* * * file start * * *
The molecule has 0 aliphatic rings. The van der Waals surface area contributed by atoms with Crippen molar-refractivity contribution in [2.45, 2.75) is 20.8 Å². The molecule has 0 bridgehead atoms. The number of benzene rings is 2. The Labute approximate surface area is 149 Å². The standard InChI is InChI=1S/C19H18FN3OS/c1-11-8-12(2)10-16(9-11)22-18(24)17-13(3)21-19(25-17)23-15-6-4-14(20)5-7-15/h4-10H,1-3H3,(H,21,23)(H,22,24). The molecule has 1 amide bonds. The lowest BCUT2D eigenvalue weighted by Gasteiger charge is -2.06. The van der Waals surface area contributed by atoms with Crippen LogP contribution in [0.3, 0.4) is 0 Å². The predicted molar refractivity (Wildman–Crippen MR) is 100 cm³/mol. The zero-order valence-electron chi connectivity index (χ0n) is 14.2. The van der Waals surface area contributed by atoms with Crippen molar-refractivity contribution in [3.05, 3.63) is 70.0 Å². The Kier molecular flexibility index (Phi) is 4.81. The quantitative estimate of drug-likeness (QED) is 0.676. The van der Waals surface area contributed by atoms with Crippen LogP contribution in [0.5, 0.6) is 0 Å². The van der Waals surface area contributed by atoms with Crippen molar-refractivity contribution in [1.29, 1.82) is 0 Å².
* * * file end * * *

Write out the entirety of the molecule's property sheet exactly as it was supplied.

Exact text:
The molecule has 0 aliphatic rings. The van der Waals surface area contributed by atoms with Crippen molar-refractivity contribution in [2.45, 2.75) is 20.8 Å². The molecule has 0 bridgehead atoms. The number of benzene rings is 2. The Labute approximate surface area is 149 Å². The standard InChI is InChI=1S/C19H18FN3OS/c1-11-8-12(2)10-16(9-11)22-18(24)17-13(3)21-19(25-17)23-15-6-4-14(20)5-7-15/h4-10H,1-3H3,(H,21,23)(H,22,24). The molecule has 1 amide bonds. The lowest BCUT2D eigenvalue weighted by Gasteiger charge is -2.06. The van der Waals surface area contributed by atoms with Crippen LogP contribution in [0.3, 0.4) is 0 Å². The predicted molar refractivity (Wildman–Crippen MR) is 100 cm³/mol. The zero-order valence-electron chi connectivity index (χ0n) is 14.2. The van der Waals surface area contributed by atoms with Crippen molar-refractivity contribution in [3.05, 3.63) is 70.0 Å². The Kier molecular flexibility index (Phi) is 4.81. The quantitative estimate of drug-likeness (QED) is 0.676. The van der Waals surface area contributed by atoms with Crippen LogP contribution in [0.5, 0.6) is 0 Å². The van der Waals surface area contributed by atoms with Crippen molar-refractivity contribution in [1.29, 1.82) is 0 Å².